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Tuesday, April 21, 2015

The Truth About Heartworms - Part 1

The Truth About Heartworms
By Dr. Jean Hofve, Veterinarian Advisor


For the past two years, veterinarians and pharmaceutical companies have teamed up in a marketing campaign to frighten pet guardians into giving year-round heartworm preventatives to both dogs and cats. The campaign has really ramped up this year. They say they're doing this to improve protection for individual pets, but we need to take a closer look to discover the truth.

How do pets get heartworms?
Heartworms are transmitted by mosquitoes. Tiny heartworm larvae, called microfilaria, circulate in the blood, and are sucked up by the bug when it feeds on an infected host animal; for heartworms, their natural host is the dog. Once inside the mosquito, the larvae must develop through more stages before they can infect another dog. For that to occur, outside temperatures must remain above 57 degrees F, day and night, for a minimum of 8 days. The warmer the temperature, the faster the larvae will mature. If the temperature drops below that critical level, larval development will stop; but the larvae don't die—development will re-start at the same point when the weather warms back up. Larvae reach their infective stage in 8 to 30 days (the latter being the entire lifespan of the average mosquito).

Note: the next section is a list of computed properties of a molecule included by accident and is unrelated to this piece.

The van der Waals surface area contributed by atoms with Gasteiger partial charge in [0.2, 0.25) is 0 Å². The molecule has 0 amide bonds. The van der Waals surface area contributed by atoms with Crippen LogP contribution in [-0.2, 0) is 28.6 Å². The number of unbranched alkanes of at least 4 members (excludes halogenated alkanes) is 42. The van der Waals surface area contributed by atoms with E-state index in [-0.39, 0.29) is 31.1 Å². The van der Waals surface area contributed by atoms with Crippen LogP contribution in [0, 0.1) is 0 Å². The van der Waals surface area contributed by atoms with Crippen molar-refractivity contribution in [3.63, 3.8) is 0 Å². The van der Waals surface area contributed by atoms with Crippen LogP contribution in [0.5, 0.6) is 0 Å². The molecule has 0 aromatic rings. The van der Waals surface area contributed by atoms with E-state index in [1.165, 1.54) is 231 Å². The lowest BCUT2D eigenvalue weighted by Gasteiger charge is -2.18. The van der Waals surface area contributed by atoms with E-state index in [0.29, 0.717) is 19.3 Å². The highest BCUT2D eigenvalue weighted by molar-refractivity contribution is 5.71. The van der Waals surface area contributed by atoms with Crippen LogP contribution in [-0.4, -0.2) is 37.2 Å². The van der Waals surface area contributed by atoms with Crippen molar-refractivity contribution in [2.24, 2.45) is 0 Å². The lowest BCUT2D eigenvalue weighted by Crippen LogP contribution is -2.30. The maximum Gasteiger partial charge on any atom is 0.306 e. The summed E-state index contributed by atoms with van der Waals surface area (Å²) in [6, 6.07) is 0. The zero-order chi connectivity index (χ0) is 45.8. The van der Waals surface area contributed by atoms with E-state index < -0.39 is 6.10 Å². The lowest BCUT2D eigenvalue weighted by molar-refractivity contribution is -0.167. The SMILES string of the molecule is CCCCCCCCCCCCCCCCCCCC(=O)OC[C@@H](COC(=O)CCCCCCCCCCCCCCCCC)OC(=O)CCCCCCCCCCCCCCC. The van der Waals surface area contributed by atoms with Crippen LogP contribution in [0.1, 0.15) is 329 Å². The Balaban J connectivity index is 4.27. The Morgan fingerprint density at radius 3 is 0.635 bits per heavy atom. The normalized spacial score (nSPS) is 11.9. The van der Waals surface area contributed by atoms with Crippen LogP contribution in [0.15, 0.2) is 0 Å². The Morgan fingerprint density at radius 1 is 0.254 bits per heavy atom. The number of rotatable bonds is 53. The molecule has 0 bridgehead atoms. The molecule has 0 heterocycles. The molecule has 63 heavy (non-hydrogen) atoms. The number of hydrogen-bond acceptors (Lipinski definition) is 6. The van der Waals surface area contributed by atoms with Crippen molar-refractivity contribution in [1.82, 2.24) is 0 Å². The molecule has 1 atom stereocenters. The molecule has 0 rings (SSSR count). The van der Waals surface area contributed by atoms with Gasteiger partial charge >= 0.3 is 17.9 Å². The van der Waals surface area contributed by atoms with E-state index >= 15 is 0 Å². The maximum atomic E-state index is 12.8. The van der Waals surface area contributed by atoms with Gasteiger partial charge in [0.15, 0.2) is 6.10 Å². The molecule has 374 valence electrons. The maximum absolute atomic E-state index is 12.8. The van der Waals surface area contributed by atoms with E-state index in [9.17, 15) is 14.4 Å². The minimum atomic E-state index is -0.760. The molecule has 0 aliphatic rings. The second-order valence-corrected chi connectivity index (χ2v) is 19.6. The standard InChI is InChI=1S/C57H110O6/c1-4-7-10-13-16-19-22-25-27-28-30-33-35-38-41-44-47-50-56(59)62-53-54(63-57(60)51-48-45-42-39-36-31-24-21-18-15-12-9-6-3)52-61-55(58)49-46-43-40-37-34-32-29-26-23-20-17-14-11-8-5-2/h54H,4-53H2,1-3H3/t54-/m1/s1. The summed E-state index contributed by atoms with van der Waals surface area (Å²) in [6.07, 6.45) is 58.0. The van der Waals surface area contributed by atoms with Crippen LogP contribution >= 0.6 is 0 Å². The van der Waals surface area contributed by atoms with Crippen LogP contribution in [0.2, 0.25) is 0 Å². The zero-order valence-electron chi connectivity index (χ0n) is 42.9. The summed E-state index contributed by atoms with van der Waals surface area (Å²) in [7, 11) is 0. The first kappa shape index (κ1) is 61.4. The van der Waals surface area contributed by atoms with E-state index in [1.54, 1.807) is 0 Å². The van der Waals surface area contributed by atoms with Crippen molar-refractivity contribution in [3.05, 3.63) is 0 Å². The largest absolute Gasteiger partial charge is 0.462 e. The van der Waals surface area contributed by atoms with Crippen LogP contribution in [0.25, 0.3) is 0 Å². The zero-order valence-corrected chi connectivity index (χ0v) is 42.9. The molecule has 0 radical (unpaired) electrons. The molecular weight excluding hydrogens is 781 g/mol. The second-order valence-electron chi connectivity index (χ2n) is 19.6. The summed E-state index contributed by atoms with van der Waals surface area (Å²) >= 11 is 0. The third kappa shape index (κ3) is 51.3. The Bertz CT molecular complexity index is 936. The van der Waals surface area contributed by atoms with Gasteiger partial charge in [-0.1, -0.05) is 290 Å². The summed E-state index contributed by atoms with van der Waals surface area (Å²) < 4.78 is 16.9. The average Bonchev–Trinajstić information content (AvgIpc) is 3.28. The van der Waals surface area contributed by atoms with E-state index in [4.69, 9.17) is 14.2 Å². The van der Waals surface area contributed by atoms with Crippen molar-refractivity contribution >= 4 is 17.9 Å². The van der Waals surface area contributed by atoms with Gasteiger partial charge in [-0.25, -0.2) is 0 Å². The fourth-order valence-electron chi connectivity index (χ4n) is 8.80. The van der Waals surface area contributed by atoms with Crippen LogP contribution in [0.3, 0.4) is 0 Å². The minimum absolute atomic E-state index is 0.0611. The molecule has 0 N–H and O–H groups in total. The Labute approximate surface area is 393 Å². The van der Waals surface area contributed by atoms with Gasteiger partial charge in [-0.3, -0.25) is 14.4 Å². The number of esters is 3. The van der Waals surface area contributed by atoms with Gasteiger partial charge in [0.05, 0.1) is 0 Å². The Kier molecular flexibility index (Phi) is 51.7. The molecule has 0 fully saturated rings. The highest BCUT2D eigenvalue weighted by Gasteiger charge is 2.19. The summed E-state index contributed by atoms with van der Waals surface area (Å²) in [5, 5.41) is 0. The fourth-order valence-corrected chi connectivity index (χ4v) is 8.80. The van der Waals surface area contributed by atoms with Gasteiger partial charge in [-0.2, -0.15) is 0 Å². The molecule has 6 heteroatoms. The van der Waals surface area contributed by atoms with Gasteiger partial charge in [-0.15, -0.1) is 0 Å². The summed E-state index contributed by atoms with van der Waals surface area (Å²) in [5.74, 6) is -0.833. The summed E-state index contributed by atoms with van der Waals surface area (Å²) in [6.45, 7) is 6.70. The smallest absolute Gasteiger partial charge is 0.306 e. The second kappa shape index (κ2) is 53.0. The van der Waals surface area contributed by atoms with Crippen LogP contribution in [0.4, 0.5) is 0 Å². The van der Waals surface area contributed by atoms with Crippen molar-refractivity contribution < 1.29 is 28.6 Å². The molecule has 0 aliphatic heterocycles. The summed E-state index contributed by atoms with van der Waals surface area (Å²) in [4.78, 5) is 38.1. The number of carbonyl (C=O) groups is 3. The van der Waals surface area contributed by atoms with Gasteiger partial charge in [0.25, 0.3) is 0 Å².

When an infected mosquito bites a dog or cat, the heartworm microfilaria are deposited on the skin, where they crawl into the bite wound and enter the bloodstream. Inside the body, they get ready to "settle down and raise a family." In dogs, the heartworm natural host, the larvae migrate to the heart and eventually develop into adult worms, reproduce, fill the blood with microfilaria, and pass it on to the next mosquito. The maturation process takes 6-7 months.

"Heartworms have been diagnosed even in cats who spend 100% of their time indoors."